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The Disco Era, on Exhibit in Seattle

Disco. The very word conjures memories of Donna Summer, The Village People, Gloria Gaynor, the Bee Gees, Halston dresses and shiny shirts, high society, parties and sequins.

While many would like to forget the disco era ever happened, others who love the music and the lifestyle will no doubt revel in the Experience Music Project's latest effort. The Seattle Museum, the brainchild of Microsoft co-founder and Jimi Hendrix fanatic Paul Allen, is the first museum in America to dedicate a major exhibit to disco.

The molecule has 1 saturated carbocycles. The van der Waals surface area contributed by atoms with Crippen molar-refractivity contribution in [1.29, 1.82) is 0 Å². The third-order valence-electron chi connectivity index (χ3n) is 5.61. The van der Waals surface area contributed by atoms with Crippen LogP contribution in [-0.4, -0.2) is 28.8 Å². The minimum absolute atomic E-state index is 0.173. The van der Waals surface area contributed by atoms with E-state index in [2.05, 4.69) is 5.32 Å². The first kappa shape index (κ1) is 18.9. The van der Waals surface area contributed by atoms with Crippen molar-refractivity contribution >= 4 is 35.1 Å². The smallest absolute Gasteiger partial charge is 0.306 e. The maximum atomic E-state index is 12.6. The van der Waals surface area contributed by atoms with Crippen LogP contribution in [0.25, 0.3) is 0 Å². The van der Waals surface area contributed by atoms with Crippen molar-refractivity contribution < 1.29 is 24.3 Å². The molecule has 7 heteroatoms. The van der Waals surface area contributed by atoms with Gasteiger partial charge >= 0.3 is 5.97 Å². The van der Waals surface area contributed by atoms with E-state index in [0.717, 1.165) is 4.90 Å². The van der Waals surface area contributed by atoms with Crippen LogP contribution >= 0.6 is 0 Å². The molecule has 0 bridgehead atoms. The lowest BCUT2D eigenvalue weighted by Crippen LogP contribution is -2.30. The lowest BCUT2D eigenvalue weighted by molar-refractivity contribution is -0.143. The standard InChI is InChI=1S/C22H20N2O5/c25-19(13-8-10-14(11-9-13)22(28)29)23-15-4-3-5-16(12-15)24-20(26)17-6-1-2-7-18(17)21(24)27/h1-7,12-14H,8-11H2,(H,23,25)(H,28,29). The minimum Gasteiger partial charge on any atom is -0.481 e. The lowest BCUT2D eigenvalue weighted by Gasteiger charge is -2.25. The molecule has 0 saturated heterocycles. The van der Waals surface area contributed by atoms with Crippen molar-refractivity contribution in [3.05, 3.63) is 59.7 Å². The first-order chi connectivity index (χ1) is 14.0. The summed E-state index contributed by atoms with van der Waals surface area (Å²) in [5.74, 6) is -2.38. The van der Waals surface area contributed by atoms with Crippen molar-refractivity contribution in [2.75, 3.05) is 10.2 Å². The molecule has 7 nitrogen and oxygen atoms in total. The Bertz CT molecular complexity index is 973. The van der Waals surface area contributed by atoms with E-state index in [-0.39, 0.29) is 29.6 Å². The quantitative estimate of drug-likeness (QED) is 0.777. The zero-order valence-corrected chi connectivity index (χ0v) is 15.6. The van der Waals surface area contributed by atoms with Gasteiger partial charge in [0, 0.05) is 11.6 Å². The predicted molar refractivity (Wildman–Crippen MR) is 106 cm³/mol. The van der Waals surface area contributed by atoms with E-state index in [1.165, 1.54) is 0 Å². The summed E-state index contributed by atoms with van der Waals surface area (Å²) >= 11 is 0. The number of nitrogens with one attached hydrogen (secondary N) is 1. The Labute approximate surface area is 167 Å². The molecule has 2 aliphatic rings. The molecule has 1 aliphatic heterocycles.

The display combines movie clips, music, interviews with the DJs and stars who helped fuel the disco craze, and artifacts from the era. The exhibit also pays homage to where disco was born: the underground, multi-racial gay dance scene in New York City.

"Like all great parties, disco came to an end, brought down by its own excess," says NPR's Jacki Lyden, in a guest-host appearance on All Things Considered. "Cocaine turned out not to be a wonder drug. AIDS appeared and tamped down the hedonism of some clubs. And familiarity bred boredom — by 1980, there were 15,000 discos in the country."

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